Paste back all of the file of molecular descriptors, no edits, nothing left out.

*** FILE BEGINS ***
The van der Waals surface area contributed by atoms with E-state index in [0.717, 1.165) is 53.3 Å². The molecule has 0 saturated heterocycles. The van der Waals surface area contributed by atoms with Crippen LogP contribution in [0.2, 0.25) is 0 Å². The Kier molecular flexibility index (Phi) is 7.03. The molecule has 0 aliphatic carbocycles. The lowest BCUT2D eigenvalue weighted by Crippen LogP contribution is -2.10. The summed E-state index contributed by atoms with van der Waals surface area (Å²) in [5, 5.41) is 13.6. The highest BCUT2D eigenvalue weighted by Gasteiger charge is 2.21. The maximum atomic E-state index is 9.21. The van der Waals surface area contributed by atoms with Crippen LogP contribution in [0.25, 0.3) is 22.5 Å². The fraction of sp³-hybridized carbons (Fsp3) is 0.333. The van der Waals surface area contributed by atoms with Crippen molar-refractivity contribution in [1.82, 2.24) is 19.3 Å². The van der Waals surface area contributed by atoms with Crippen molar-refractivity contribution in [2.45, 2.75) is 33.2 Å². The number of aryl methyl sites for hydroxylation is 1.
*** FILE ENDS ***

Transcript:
The van der Waals surface area contributed by atoms with E-state index in [0.717, 1.165) is 53.3 Å². The molecule has 0 saturated heterocycles. The van der Waals surface area contributed by atoms with Crippen LogP contribution in [0.2, 0.25) is 0 Å². The Kier molecular flexibility index (Phi) is 7.03. The molecule has 0 aliphatic carbocycles. The lowest BCUT2D eigenvalue weighted by Crippen LogP contribution is -2.10. The summed E-state index contributed by atoms with van der Waals surface area (Å²) in [5, 5.41) is 13.6. The highest BCUT2D eigenvalue weighted by Gasteiger charge is 2.21. The maximum atomic E-state index is 9.21. The van der Waals surface area contributed by atoms with Crippen LogP contribution in [0.25, 0.3) is 22.5 Å². The fraction of sp³-hybridized carbons (Fsp3) is 0.333. The van der Waals surface area contributed by atoms with Crippen molar-refractivity contribution in [1.82, 2.24) is 19.3 Å². The van der Waals surface area contributed by atoms with Crippen molar-refractivity contribution in [2.45, 2.75) is 33.2 Å². The number of aryl methyl sites for hydroxylation is 1.